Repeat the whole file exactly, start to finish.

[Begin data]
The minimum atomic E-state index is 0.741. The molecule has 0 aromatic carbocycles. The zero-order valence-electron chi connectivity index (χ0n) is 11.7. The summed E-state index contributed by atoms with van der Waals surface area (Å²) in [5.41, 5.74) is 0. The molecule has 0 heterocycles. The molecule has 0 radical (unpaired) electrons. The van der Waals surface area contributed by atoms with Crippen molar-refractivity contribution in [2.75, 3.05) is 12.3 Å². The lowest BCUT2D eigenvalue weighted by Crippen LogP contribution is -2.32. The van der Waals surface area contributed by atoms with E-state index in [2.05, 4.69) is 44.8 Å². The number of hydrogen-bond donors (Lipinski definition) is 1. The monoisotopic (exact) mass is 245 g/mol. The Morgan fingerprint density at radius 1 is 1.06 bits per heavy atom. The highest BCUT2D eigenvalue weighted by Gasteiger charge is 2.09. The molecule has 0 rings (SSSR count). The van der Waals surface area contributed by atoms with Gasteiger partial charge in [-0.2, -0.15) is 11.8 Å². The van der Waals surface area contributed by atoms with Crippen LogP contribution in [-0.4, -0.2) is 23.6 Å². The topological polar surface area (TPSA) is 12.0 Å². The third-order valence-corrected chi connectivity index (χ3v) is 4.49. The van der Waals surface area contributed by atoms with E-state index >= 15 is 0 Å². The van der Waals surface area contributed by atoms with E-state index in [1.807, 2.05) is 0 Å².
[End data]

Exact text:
The minimum atomic E-state index is 0.741. The molecule has 0 aromatic carbocycles. The zero-order valence-electron chi connectivity index (χ0n) is 11.7. The summed E-state index contributed by atoms with van der Waals surface area (Å²) in [5.41, 5.74) is 0. The molecule has 0 heterocycles. The molecule has 0 radical (unpaired) electrons. The van der Waals surface area contributed by atoms with Crippen molar-refractivity contribution in [2.75, 3.05) is 12.3 Å². The lowest BCUT2D eigenvalue weighted by Crippen LogP contribution is -2.32. The van der Waals surface area contributed by atoms with E-state index in [2.05, 4.69) is 44.8 Å². The number of hydrogen-bond donors (Lipinski definition) is 1. The monoisotopic (exact) mass is 245 g/mol. The Morgan fingerprint density at radius 1 is 1.06 bits per heavy atom. The highest BCUT2D eigenvalue weighted by Gasteiger charge is 2.09. The molecule has 0 rings (SSSR count). The van der Waals surface area contributed by atoms with Gasteiger partial charge in [-0.2, -0.15) is 11.8 Å². The van der Waals surface area contributed by atoms with Crippen LogP contribution in [-0.4, -0.2) is 23.6 Å². The topological polar surface area (TPSA) is 12.0 Å². The third-order valence-corrected chi connectivity index (χ3v) is 4.49. The van der Waals surface area contributed by atoms with E-state index >= 15 is 0 Å². The van der Waals surface area contributed by atoms with E-state index in [1.807, 2.05) is 0 Å².